Online Bible Commentary
2 Corinthians 3:12 Therefore, since we have such hope, we use great boldness of speech-- 13 unlike Moses, who put a veil over his face so that the children of Israel could not look steadily at the end of what was passing away. 14 But their minds were blinded. For until this day the same veil remains unlifted in the reading of the Old Testament, because the veil is taken away in Christ. 15 But even to this day, when Moses is read, a veil lies on their heart. 16 Nevertheless when one turns to the Lord, the veil is taken away. 17 Now the Lord is the Spirit; and where the Spirit of the Lord is, there is liberty. 18 But we all, with unveiled face, beholding as in a mirror the glory of the Lord, are being transformed into the same image from glory to glory, just as by the Spirit of the Lord. (NKJV)
On his third missionary journey, after ministering in Ephesus for two years and three months, the Apostle Paul left for Macedonia in May, A.D. 56. In Macedonia he visited churches in Philippi, Thessalonica, and Berea.
Paul was in Macedonia from June to November of A.D. 56. It was there that he wrote the letter of 2nd Corinthians, likely in September and October of A.D. 56.
This letter was written to the church at Corinth, Greece, in response to events happening in the church there. While Paul was in Macedonia Titus came to him from Corinth with news from the church.
Titus reported that the church in Corinth was beset by false teachers. These false teachers were undermining Paul’s teachings and questioning his apostolic authority, and so Paul responded with this letter.
These false teachers were Judaizers. They falsely taught that salvation comes from a mixture of Old Testament works and New Testament grace.
The truth is that the Gospel of the New Testament teaches that we are saved by God’s grace alone, through our faith in Jesus Christ as our Lord and Savior. When we are saved the Holy Spirit indwells us and, when we allow the Holy Spirit to live through us, we will produce good works.
In the preceding passage Paul taught that the glory of the Gospel, the New Testament, far exceeds the glory of the Old Testament. The glory of the Old Testament is passing away, but the Old Testament is still useful because “All Scripture is given by inspiration of God, and is profitable for doctrine, for reproof, for correction, for instruction in righteousness, that the man of God may be complete, thoroughly equipped for every good work (2 Timothy 3:16-17).
Therefore, since we Christians have the glory of the Gospel, we “have such hope, (that) we use great boldness of speech” (v. 12) We can be certain of what we believe and should never be hesitant to proclaim the Gospel.
Moses had no such hope. His face shined with the glory of the old Covenant when he descended Mount Sinai and presented the Ten Commandments to the Israelites.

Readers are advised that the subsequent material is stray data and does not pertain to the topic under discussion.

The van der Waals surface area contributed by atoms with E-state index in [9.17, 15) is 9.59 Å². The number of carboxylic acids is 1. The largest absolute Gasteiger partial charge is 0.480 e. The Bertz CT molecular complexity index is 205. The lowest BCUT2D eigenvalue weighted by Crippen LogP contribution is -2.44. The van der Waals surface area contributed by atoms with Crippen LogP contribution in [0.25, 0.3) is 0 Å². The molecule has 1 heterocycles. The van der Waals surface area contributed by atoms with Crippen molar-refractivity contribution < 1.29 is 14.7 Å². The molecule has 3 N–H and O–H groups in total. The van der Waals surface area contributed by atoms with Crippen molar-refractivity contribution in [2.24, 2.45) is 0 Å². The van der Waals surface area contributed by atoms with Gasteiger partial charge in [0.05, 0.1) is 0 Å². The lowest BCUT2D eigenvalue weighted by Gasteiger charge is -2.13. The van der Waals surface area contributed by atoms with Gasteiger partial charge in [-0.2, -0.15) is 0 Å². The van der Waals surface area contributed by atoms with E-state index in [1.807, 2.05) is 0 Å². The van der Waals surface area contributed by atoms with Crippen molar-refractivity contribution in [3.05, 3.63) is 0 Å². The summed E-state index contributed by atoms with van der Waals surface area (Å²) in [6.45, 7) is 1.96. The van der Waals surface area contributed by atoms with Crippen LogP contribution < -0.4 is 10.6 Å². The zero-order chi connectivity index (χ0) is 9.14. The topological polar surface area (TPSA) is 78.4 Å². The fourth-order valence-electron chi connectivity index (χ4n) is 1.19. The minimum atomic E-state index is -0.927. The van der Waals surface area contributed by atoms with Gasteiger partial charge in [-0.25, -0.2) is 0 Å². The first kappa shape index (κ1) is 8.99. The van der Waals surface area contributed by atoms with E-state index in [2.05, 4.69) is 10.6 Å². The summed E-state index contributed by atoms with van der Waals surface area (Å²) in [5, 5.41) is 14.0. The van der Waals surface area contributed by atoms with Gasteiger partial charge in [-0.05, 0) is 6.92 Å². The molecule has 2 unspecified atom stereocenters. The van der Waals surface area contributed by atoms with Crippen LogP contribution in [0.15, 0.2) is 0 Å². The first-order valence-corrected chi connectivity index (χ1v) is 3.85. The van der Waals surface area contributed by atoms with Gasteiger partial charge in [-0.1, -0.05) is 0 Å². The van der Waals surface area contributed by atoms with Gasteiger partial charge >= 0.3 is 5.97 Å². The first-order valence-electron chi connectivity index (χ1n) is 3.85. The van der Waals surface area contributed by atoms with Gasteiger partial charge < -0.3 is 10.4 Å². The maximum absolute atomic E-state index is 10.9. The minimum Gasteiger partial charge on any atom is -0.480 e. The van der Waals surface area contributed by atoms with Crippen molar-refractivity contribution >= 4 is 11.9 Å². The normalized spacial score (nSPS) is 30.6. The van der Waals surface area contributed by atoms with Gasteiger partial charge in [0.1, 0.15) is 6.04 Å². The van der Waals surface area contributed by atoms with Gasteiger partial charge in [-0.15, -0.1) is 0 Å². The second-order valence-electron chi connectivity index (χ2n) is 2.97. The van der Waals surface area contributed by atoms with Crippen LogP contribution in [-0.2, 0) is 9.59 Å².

However, Moses then “put a veil over his face so that the children of Israel could not look steadily at the end of what was passing away” (v. 13) (Exodus 34:29-35). The Old Covenant, the Old Testament, was given by God with a planned obsolescence. It would pass away with the coming of the New Testament, the Gospel.
The minds of the Israelites were “blinded” (v. 14a). The veil blinded them from seeing that the glory of Moses face was passing, just as the glory of the Old Testament would pass.
To this day, the veil “remains unlifted in the reading of the Old Testament” (v. 14b). It is only through becoming a Christian that “the veil is taken away” (v. 14c). It is only then that we can understand the true meaning of the Old Testament, as it points to the coming of Christ, the Messiah.
“Even to this day” when Jews read the Old Testament “a veil lies on their heart” (v. 15). Their hearts are hardened to the Gospel of the New Testament, hardened to the good news that their Messiah has come, and He is Jesus Christ.
“Nevertheless when one turns to the Lord, the veil is taken away” (v. 16). When one becomes a Christian he is able to truly understand the Old Testament, and the Bible itself.
“The Lord is the Spirit” (v. 17a). The Holy Spirit, who indwells every Christian, is the Spirit of our Lord Jesus.
“And where the Spirit of the Lord is, there is liberty” (v. 17b). The Holy Spirit liberates us from the veil. We are able to see things clearly, as God intended.
We Christians, with an “unveiled face, (see) as in a mirror the glory of the Lord” (v. 18a). Now, we see the glory of the Lord in a mirror, the Gospel, but one day we will see the glory of the Lord face to face, as did Moses.
We Christians “are being transformed into the same image from glory to glory, just as by the Spirit of the Lord” (v. 18b). The Holy Spirit is changing us daily into the image of God as we allow Him to live through us.
We are being transformed into the image of God, because the veil has been lifted. .